Here is a document the USDA doesn't want you to see. It's what the agency calls a "technical review"—nothing more than a USDA-contracted researcher's simple, blunt summary of recent academic findings on the growing problem of antibiotic-resistant infections and their link with factory animal farms. The topic is a serious one. A single antibiotic-resistant pathogen, MRSA—just one of many now circulating among Americans—now claims more lives each year than AIDS.
Back in June, the USDA put the review up on its National Agricultural Library website. Soon after, a Dow Jones story quoted a USDA official who declared it to be based on "reputed, scientific, peer-reviewed, and scholarly journals." She added that the report should not be seen as a "representation of the official position of USDA." That's fair enough—the review was designed to sum up the state of science on antibiotic resistance and factory farms, not the USDA's position on the matter.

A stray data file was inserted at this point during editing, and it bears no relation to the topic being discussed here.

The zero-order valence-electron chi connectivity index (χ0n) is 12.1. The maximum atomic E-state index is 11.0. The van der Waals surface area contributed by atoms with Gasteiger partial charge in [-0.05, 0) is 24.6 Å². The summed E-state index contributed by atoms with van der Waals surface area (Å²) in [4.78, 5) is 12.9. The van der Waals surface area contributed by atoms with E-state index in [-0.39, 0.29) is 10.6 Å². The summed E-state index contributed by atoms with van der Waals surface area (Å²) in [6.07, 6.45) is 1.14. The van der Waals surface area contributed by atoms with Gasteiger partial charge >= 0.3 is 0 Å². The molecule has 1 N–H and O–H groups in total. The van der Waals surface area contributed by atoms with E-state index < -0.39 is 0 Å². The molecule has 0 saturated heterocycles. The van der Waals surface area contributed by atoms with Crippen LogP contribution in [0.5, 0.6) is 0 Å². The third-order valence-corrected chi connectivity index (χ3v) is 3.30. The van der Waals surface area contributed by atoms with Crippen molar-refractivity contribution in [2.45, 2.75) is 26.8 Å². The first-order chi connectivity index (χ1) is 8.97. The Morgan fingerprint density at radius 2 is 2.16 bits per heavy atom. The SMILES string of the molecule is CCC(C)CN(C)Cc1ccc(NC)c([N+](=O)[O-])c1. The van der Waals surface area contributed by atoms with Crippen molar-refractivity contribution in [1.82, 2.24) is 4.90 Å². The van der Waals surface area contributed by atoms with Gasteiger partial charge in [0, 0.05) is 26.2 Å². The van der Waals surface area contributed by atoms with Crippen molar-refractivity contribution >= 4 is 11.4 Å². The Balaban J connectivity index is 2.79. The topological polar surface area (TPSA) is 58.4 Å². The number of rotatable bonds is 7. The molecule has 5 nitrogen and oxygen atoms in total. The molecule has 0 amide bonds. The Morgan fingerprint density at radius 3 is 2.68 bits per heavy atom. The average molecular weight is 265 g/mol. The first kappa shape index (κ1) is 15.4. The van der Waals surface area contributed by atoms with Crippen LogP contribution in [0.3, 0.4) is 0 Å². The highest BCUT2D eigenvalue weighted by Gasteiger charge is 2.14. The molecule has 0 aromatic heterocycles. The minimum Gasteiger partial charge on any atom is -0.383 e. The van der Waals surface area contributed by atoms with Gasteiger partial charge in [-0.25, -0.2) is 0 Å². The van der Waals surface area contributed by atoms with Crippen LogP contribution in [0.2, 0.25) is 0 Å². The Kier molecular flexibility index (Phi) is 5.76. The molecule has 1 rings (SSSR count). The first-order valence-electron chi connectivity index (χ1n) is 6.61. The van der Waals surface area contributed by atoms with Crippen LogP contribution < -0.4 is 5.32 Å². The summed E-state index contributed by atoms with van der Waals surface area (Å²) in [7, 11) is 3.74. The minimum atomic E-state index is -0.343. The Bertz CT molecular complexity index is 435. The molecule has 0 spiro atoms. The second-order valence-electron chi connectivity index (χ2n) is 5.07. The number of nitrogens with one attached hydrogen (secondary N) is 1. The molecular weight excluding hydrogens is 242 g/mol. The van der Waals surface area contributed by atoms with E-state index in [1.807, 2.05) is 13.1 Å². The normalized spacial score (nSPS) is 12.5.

But around the same time, the agency added an odd disclaimer to the top of the document: "This review has not been peer reviewed. The views expressed in this publication do not necessarily reflect the views of the United States Department of Agriculture." And last Friday, the document (original link) vanished without comment from the agency's website. The only way to see the document now is through the above-linked cached version supplied to me by the Union of Concerned Scientists.
What gives? Why is the USDA suppressing a review that assembles research from "reputed, scientific, peer-reviewed, and scholarly journals"?
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